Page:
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Acta Crystallogr Sect E Struct Rep Online. 2008 November 1; 64(Pt 11): o2188.
Published online 2008 October 25. doi:  10.1107/S1600536808033898
PMCID: PMC2959674

4-Iodo­benzohydrazide

Abstract

In the structure of the title compound, C7H7IN2O, the hydrazide group is inclined at 13.3 (3)° with respect to the benzene ring. The structure is stabilized by inter­molecular N—H(...)N and N—H(...)O hydrogen bonds involving the hydrazide group, resulting in six- and ten-membered rings with R 2 2(6) and R 2 2(10) graph-set notations, respectively.

Related literature

For related structures, see: Kallel et al. (1992 [triangle]); Saraogi et al. (2002 [triangle]); Ashiq, Jamal et al. (2008 [triangle]). For related literature, see: Ara et al. (2007 [triangle]); Ashiq, Ara et al. (2008 [triangle]); Bernstein et al. (1994 [triangle]).

An external file that holds a picture, illustration, etc.
Object name is e-64-o2188-scheme1.jpg

Experimental

Crystal data

  • C7H7IN2O
  • M r = 262.05
  • Monoclinic, An external file that holds a picture, illustration, etc.
Object name is e-64-o2188-efi1.jpg
  • a = 28.4394 (18) Å
  • b = 4.4514 (3) Å
  • c = 13.3216 (9) Å
  • β = 94.292 (2)°
  • V = 1681.72 (19) Å3
  • Z = 8
  • Mo Kα radiation
  • μ = 3.76 mm−1
  • T = 296 (2) K
  • 0.12 × 0.08 × 0.06 mm

Data collection

  • Bruker KappaAPEXII CCD diffractometer
  • Absorption correction: multi-scan (SADABS; Bruker, 2005 [triangle]) T min = 0.581, T max = 0.806
  • 9236 measured reflections
  • 2069 independent reflections
  • 1645 reflections with I > 2σ(I)
  • R int = 0.030

Refinement

  • R[F 2 > 2σ(F 2)] = 0.029
  • wR(F 2) = 0.106
  • S = 1.05
  • 2069 reflections
  • 109 parameters
  • 3 restraints
  • H atoms treated by a mixture of independent and constrained refinement
  • Δρmax = 0.55 e Å−3
  • Δρmin = −1.33 e Å−3

Data collection: APEX2 (Bruker, 2007 [triangle]); cell refinement: APEX2; data reduction: SAINT (Bruker, 2007 [triangle]); program(s) used to solve structure: SHELXS97 (Sheldrick, 2008 [triangle]); program(s) used to refine structure: SHELXL97 (Sheldrick, 2008 [triangle]); molecular graphics: ORTEP-3 for Windows (Farrugia, 1997 [triangle]); software used to prepare material for publication: SHELXL97.

Table 1
Hydrogen-bond geometry (Å, °)

Supplementary Material

Crystal structure: contains datablocks I, global. DOI: 10.1107/S1600536808033898/pv2109sup1.cif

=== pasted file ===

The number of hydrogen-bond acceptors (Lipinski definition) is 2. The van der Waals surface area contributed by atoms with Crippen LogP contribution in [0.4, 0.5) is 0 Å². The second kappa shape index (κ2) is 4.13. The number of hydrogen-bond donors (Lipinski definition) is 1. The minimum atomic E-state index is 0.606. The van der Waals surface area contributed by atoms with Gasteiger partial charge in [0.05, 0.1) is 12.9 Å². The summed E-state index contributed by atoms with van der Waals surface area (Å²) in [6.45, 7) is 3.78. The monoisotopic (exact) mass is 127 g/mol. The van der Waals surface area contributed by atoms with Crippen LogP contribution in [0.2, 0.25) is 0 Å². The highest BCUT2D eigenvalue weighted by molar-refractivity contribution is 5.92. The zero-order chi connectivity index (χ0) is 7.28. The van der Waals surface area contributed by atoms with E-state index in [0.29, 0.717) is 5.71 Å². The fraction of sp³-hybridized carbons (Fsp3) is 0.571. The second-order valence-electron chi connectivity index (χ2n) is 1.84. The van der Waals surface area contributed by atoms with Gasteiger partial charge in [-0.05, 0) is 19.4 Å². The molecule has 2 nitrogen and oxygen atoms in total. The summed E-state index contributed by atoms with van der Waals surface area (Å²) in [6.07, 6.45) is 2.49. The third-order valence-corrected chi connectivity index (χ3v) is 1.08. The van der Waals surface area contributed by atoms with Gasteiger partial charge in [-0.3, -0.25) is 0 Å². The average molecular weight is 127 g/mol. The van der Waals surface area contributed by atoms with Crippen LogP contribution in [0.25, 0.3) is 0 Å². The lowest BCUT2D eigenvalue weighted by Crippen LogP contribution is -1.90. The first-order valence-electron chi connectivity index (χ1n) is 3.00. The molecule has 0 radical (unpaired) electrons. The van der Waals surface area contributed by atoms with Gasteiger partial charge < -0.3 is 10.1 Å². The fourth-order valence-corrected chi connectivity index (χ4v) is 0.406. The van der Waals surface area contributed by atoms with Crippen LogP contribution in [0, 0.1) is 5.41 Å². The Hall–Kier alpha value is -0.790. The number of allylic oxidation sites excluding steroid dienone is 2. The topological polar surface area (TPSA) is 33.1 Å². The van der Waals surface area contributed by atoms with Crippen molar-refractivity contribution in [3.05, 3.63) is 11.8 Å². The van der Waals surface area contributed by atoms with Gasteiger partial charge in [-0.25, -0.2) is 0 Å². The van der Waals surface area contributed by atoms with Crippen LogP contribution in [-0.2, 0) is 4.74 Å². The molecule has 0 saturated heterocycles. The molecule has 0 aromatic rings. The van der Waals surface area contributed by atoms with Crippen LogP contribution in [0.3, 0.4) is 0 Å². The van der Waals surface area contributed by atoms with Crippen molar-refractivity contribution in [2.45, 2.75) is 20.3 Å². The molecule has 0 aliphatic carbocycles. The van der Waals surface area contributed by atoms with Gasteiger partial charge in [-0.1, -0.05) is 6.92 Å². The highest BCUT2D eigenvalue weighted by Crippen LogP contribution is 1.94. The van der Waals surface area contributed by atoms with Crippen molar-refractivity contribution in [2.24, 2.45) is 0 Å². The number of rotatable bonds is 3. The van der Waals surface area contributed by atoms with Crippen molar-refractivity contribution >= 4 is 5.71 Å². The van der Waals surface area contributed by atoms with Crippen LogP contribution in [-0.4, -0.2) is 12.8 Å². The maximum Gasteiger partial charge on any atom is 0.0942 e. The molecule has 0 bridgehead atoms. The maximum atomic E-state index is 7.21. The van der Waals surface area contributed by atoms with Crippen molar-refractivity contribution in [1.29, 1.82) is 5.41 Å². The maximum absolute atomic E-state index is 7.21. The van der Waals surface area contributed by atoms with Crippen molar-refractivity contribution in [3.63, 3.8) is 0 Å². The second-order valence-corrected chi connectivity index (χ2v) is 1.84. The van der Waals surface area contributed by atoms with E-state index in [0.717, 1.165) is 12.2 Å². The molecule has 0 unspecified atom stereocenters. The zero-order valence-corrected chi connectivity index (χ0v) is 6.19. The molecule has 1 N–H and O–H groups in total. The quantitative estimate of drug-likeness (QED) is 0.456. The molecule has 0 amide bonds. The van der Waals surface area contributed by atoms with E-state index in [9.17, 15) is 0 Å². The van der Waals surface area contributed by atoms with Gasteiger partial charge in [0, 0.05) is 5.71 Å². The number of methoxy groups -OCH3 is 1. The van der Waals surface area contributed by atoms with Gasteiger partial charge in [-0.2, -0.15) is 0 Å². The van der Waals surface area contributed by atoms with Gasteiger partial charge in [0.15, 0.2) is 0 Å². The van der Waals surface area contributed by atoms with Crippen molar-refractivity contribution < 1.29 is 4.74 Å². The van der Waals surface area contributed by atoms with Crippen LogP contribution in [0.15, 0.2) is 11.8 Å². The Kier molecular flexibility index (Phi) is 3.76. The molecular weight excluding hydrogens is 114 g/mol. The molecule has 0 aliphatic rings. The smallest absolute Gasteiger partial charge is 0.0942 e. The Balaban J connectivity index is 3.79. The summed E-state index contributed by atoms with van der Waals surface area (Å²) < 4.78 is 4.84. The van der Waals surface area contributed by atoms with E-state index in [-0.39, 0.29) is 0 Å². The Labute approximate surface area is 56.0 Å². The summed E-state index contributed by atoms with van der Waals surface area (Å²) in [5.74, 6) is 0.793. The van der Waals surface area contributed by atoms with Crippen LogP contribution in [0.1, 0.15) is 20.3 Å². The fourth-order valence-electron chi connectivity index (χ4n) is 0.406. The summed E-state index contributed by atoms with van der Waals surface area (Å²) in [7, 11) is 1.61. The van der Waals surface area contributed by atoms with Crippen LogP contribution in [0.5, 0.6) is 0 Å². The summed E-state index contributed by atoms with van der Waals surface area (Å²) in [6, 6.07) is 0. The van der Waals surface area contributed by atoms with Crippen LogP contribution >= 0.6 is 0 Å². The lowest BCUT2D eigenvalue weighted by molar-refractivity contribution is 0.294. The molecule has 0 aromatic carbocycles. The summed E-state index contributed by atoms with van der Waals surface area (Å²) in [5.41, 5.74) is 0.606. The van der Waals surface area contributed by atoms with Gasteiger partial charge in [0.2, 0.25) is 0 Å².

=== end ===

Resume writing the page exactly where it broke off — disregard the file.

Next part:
Structure factors: contains datablocks I. DOI: 10.1107/S1600536808033898/pv2109Isup2.hkl

Additional supplementary materials: crystallographic information; 3D view; checkCIF report

Acknowledgments

The authors thank the Higher Education Commission, Pakistan, for providing the Kappa APEXII X-ray diffractometer at GCU, Lahore, and BANA International for their support in collecting the crystallographic data.

supplementary crystallographic information

Comment

The title compound and its oxovanadium(IV) complex were investigated for their α-glucosidase inhibitory and urease activities. Free hydrazide ligand was found to be inactive, whereas its oxovanadium(IV) complex was found to be a potent inhibitor of α-glucosidase (Ashiq, Ara et al., 2008) and urease (Ara et al., 2007). Continuing our studies on the enzyme inhibition behavior of the title compound, (I), and to investigate the change in its activity due to complexation with vanadium center, we have synthesized (I) and report its crystal structure in this paper. The structures of benzhydrazide (Kallel et al., 1992), para-chloro (Saraogi et al., 2002) and para-bromo (Ashiq, Jamal et al., 2008) analogues of (I) have already been reported.

The molecule of the title compound (Fig. 1) is far from planar as is evident from the dihedral angle of 13.3 (3)° between the mean-planes of the phenyl ring (C1-C6) and the hydrazide moiety (N1/N2/O1/C7). The bond distances and bond angles in (I) are similar to the corersponding distances and angles reported in the structures quoted above. The molecules of (I) are involved in two types of hydrogen bonds involving hydrazide moiety. On one hand, the molecules lying about inversion centers form six membered rings via N1—H1A···N2i hydrogen bonding. On the other hand, the molecules related by c-glide form ten membered rings via N2—H2A···O1ii; detail of the hydrogen bonding have been presented in Table 1 and depicted in Fig. 2. The six and ten membered rings represent R22(6) and R22(10) graph set patterns, respectively (Bernstein et al., 1994).

Experimental

All reagent-grade chemicals were obtained from Aldrich and Sigma Chemical companies and were used without further purification. To a solution of ethyl-4-iodobenzoate (5.5 g, 20 mmol) in 75 ml ethanol, hydrazine hydrate (5.0 ml, 100 mmol) was added. The mixture was refluxed for 5 h and a solid was obtained upon removal of the solvent by rotary evaporation. The resulting solid was washed with hexane to afford 4-iodobenzohydrazide (yield 84%).

Refinement

H-atoms bonded to N-atoms were located from a difference map and were included in the refinement at those positions (using DFIX command with N—H = 0.86 (1) Å) while the aryl H-atoms were positioned geometrically in a riding mode, with C—H = 0.93 Å; for all H-atoms, Uiso = 1.2 times Ueq of the parent atoms.

Figures

Fig. 1.
ORTEP plot of the title compound with the ellipsoids drawn at the 50% probability level.
Fig. 2.
The hydrogen bonding patterns of (I) represented by dashed lines in the unit cell; H-atoms not involved in H-bonds have been excluded.

Crystal data

C7H7IN2OF(000) = 992
Mr = 262.05Dx = 2.072 Mg m3
Monoclinic, C2/cMo Kα radiation, λ = 0.71073 Å
Hall symbol: -C 2ycCell parameters from 3495 reflections
a = 28.4394 (18) Åθ = 1.4–28.3°
b = 4.4514 (3) ŵ = 3.76 mm1
c = 13.3216 (9) ÅT = 296 K
β = 94.292 (2)°Needle, colorless
V = 1681.72 (19) Å30.12 × 0.08 × 0.06 mm
Z = 8

Data collection

Bruker KappaAPEXII CCD diffractometer2069 independent reflections